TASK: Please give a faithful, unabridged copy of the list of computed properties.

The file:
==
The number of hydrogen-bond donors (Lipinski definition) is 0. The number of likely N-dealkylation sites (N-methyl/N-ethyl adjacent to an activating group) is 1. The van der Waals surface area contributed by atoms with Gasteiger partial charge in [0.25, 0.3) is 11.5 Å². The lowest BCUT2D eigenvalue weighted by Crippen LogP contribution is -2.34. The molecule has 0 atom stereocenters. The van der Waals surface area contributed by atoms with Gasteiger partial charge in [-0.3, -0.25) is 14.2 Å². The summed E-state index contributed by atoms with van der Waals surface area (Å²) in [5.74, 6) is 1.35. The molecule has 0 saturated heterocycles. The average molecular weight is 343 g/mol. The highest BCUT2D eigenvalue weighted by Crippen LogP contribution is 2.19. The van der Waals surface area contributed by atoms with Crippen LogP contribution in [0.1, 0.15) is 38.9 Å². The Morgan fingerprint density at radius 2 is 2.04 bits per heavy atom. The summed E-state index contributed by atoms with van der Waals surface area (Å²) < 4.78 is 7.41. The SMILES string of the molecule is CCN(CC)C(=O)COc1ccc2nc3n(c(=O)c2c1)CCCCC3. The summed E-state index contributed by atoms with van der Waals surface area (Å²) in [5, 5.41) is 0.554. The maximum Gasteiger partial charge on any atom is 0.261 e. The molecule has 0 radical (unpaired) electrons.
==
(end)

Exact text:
The number of hydrogen-bond donors (Lipinski definition) is 0. The number of likely N-dealkylation sites (N-methyl/N-ethyl adjacent to an activating group) is 1. The van der Waals surface area contributed by atoms with Gasteiger partial charge in [0.25, 0.3) is 11.5 Å². The lowest BCUT2D eigenvalue weighted by Crippen LogP contribution is -2.34. The molecule has 0 atom stereocenters. The van der Waals surface area contributed by atoms with Gasteiger partial charge in [-0.3, -0.25) is 14.2 Å². The summed E-state index contributed by atoms with van der Waals surface area (Å²) in [5.74, 6) is 1.35. The molecule has 0 saturated heterocycles. The average molecular weight is 343 g/mol. The highest BCUT2D eigenvalue weighted by Crippen LogP contribution is 2.19. The van der Waals surface area contributed by atoms with Crippen LogP contribution in [0.1, 0.15) is 38.9 Å². The Morgan fingerprint density at radius 2 is 2.04 bits per heavy atom. The summed E-state index contributed by atoms with van der Waals surface area (Å²) < 4.78 is 7.41. The SMILES string of the molecule is CCN(CC)C(=O)COc1ccc2nc3n(c(=O)c2c1)CCCCC3. The summed E-state index contributed by atoms with van der Waals surface area (Å²) in [5, 5.41) is 0.554. The maximum Gasteiger partial charge on any atom is 0.261 e. The molecule has 0 radical (unpaired) electrons.